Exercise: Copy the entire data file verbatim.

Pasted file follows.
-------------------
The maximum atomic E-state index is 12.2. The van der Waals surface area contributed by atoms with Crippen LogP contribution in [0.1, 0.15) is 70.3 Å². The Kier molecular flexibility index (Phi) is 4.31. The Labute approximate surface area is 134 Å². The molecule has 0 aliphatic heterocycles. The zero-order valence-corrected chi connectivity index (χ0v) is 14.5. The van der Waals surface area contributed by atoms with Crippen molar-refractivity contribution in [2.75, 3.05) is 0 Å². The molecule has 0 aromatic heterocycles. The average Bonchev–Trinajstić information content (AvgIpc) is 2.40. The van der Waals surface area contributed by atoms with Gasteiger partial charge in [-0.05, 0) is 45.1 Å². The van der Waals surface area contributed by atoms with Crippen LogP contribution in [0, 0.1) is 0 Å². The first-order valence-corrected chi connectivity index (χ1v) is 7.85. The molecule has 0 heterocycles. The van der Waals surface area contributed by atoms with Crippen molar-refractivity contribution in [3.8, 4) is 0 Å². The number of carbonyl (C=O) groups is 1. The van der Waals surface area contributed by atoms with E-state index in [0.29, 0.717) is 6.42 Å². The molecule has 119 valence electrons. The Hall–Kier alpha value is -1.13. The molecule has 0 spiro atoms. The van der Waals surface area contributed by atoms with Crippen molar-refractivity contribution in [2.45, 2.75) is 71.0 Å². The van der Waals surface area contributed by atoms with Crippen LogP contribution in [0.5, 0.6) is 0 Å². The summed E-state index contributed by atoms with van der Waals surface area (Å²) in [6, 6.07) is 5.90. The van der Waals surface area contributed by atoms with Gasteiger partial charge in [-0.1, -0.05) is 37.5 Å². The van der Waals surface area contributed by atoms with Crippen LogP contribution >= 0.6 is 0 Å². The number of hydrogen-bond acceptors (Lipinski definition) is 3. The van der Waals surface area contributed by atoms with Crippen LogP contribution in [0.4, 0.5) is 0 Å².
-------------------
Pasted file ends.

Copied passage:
The maximum atomic E-state index is 12.2. The van der Waals surface area contributed by atoms with Crippen LogP contribution in [0.1, 0.15) is 70.3 Å². The Kier molecular flexibility index (Phi) is 4.31. The Labute approximate surface area is 134 Å². The molecule has 0 aliphatic heterocycles. The zero-order valence-corrected chi connectivity index (χ0v) is 14.5. The van der Waals surface area contributed by atoms with Crippen molar-refractivity contribution in [2.75, 3.05) is 0 Å². The molecule has 0 aromatic heterocycles. The average Bonchev–Trinajstić information content (AvgIpc) is 2.40. The van der Waals surface area contributed by atoms with Gasteiger partial charge in [-0.05, 0) is 45.1 Å². The van der Waals surface area contributed by atoms with Crippen LogP contribution in [0, 0.1) is 0 Å². The first-order valence-corrected chi connectivity index (χ1v) is 7.85. The molecule has 0 heterocycles. The van der Waals surface area contributed by atoms with Crippen molar-refractivity contribution in [3.8, 4) is 0 Å². The number of carbonyl (C=O) groups is 1. The van der Waals surface area contributed by atoms with E-state index in [0.29, 0.717) is 6.42 Å². The molecule has 119 valence electrons. The Hall–Kier alpha value is -1.13. The molecule has 0 spiro atoms. The van der Waals surface area contributed by atoms with Crippen molar-refractivity contribution in [2.45, 2.75) is 71.0 Å². The van der Waals surface area contributed by atoms with Crippen LogP contribution in [0.5, 0.6) is 0 Å². The summed E-state index contributed by atoms with van der Waals surface area (Å²) in [6, 6.07) is 5.90. The van der Waals surface area contributed by atoms with Gasteiger partial charge in [-0.1, -0.05) is 37.5 Å². The van der Waals surface area contributed by atoms with Crippen LogP contribution >= 0.6 is 0 Å². The number of hydrogen-bond acceptors (Lipinski definition) is 3. The van der Waals surface area contributed by atoms with Crippen LogP contribution in [0.4, 0.5) is 0 Å².